March 19 to 25, 2013: She makes sure I come and spend this week with her. I almost call it off at the last minute, with conflicting priorities tugging at me; the quiet insistence in her voice draws me to Vasanta Vihar.

She nibbles delightedly at a gujia, for she loves north Indian sweets, and grumbles, 'You said you'd come for ten days, but you're here for just five!'

'Six,' I say, so both of us feel better. She agrees I should keep up my commitment at Rishi Valley, helping design a new course: 'It's good work'. Then she reminisces, 'Once at Rajghat, I asked Krishnamurti for advice on curriculum. He remarked, "Curriculum is chaff!"'

Continuing a long-time conversation between us, Ahalya Di says, 'You must write about the uniqueness of Krishnamurti as an educator. He spoke of education as freedom from the self…' We talk about this, quite a bit, and I take down extensive notes.

A team from Lucknow and the United States had come recently to interview and video-record her, as a 'woman leader'. Ahalya Di chuckles as she relates, 'I'm neither woman, nor leader! I'm a human being. Why should I lead anybody? Why should anybody follow anybody?' She was indignant too about being put on video, but then, since the persons were so sincere, she had allowed a small documentation.

She tries to ply me with gifts: saris, mysore pak, organic millet porridge, murukku, new clothes, new books, money ('The government has increased my pension: I've never had so much money in my life!')—all of which I decline. I accept some music and books, though, from her collection— MS Subbalakshmi and Bombay Jayashri; and a little gem of a book, A Tale of Three Cities, by Banee Sarkar. The first part, about Banee's youth in Rangoon up to the 1941 bombing, prominently features 'Ahalya, my life-long friend'. It weaves charming accounts of their excellent teachers, and college theatre, with Ahalya performing the roles of Mirabai, Annie Besant, and Tagore's heroines! It describes the Japanese bombing in 1941, Banee's family's departure for Calcutta, and later, the Chari family arriving at their doorstep as refugees. She proudly mentions Ahalya Chari receiving a Padmashree years later and Ahalya's help in getting in touch with old Rangoon families settled in south India.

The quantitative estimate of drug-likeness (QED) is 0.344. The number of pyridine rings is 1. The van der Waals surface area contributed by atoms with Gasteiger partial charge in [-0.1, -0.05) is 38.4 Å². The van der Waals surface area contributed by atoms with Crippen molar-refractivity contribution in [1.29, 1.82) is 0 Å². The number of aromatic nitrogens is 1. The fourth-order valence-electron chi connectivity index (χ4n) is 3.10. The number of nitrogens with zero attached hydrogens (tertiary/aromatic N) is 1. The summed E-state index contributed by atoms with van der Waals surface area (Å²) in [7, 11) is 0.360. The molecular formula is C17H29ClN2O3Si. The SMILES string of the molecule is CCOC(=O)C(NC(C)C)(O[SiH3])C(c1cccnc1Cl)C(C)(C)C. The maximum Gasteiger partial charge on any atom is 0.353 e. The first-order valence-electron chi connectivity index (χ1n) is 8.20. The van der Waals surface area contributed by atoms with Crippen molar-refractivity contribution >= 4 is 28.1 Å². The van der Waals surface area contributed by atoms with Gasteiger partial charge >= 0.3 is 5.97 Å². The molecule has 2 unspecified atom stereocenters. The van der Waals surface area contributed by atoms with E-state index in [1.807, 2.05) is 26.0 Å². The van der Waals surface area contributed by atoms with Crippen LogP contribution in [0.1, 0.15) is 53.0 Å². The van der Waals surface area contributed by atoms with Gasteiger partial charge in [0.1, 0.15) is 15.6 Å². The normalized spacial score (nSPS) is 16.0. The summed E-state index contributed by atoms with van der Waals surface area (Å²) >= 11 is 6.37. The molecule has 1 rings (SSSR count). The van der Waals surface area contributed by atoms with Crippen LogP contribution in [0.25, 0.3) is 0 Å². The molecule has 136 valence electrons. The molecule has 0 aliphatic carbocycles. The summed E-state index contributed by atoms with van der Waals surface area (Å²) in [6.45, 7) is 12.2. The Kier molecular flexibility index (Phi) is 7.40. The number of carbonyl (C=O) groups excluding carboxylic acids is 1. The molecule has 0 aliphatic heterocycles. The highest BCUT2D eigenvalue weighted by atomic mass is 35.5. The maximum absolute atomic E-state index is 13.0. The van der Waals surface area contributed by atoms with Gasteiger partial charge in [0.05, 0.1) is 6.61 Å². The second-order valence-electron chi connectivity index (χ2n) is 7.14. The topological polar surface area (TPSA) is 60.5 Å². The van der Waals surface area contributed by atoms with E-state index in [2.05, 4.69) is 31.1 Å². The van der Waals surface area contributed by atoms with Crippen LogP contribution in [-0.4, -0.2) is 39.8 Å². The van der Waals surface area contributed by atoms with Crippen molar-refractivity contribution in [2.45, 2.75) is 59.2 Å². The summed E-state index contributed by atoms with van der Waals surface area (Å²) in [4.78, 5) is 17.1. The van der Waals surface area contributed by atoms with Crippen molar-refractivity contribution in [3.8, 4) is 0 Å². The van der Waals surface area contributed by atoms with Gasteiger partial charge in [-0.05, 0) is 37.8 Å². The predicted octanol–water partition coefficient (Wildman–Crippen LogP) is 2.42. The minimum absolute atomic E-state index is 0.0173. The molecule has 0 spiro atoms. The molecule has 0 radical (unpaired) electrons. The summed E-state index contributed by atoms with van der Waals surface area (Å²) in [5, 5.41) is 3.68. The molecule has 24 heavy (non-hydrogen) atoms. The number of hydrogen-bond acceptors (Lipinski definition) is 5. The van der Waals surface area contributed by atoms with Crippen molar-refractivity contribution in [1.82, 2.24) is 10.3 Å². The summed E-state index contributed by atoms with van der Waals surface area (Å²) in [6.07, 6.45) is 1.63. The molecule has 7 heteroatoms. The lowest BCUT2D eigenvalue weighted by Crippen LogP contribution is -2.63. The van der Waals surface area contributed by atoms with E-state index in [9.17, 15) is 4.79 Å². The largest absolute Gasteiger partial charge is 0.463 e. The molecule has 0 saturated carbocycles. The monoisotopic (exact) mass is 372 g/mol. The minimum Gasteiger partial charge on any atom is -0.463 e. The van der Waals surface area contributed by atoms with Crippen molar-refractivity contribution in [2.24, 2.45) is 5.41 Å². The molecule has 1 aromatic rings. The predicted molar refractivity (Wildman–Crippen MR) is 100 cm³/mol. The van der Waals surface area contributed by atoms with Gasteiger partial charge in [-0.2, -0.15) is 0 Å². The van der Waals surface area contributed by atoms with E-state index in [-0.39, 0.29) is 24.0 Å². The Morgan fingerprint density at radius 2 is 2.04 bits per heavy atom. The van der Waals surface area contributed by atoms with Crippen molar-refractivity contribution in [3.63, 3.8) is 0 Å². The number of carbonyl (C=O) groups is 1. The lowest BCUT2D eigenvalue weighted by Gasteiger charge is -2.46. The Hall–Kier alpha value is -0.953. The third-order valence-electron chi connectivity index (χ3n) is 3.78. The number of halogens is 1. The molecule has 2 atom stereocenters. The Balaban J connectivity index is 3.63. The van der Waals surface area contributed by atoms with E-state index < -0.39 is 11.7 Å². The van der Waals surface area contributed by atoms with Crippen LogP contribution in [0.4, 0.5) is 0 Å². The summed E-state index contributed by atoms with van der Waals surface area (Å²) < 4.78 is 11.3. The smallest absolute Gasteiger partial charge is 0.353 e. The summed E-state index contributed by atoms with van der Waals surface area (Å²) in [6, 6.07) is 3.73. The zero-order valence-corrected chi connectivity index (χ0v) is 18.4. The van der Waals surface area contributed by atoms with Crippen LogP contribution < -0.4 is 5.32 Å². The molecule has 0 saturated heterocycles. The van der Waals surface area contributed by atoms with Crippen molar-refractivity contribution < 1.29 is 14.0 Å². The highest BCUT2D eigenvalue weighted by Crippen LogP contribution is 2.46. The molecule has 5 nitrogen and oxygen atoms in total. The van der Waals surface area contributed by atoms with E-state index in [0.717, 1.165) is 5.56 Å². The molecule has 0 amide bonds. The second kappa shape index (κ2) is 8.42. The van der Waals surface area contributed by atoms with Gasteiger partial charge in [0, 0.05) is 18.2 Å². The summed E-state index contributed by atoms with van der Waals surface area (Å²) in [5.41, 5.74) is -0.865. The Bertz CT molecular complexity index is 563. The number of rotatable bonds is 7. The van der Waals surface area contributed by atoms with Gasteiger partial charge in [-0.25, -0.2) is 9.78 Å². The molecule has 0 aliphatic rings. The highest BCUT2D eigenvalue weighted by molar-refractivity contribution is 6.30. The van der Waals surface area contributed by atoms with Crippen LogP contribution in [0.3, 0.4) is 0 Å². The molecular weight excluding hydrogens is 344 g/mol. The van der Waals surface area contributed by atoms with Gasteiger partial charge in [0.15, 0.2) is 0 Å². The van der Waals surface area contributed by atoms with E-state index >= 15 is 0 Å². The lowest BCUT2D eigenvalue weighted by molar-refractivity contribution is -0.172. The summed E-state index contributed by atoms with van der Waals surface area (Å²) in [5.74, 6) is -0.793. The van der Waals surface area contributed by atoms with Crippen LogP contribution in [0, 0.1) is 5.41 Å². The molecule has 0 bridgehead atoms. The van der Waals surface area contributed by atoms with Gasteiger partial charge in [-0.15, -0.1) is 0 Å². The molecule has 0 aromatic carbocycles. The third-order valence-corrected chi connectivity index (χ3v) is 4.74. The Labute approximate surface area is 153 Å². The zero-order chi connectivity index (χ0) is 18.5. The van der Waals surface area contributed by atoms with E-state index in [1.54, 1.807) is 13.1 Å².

One day Ahalya Di recalls: 'Krishnaji would say, "Don't throw in roots anywhere, but make the place your grave." He meant, give your life to the teachings.'

I sit by her, holding her frail hand. The oxygen cylinder has been used a little while ago. In the Hall the weekend retreat is carrying on, unimpeded. I watch a video and participate in a dialogue at the retreat. She listens with interest to my account of the dialogue, on 'don't make a problem of anything'.

More than once this week she has said, 'My time is running out'. Somehow it never comes across as a problem: simply a statement of incontrovertible fact.

25th morning: At night she coughs often, and I go across, rub her back. I feel hesitant about leaving, yet early in the morning she is up, waiting with our tea. We chat gently. When she asks whether I will come to Chennai on the way back to Delhi, I reply, 'No, not this time' and leave with a lump in my throat.

Five days later she passes away: quietly, naturally, post-breakfast, after a short coma.


Early May 2013. KFI Retreat, Uttarkashi.

One reason I come to the Uttarkashi retreat is to reflect on death… I feel Ahalya Di's presence, gentle, blessing, the spirit strong. At this retreat I feel it all the more, for she was deeply concerned with nurturing such spaces, this whole earth with all its vibrant beauty.

Late one morning, sitting in the verandah of the library cottage, amid pine and jacaranda trees, the Ganga flowing way down, I hear a number of birds—mynas, parakeets, jungle babblers, a brain-fever bird—shrilly scolding. Something is amiss… Suddenly I see what it is: a long yellow snake ripples down the pine tree closest to the verandah, baby bird in mouth. Settling at the foot of the tree, it masticates and swallows, oblivious to the birds' swooping and scolding. It devours its prey and ripples away, scales glinting in the morning sun. So death comes—in many guises!

I am just so grateful, at the end, for those precious moments, down the years.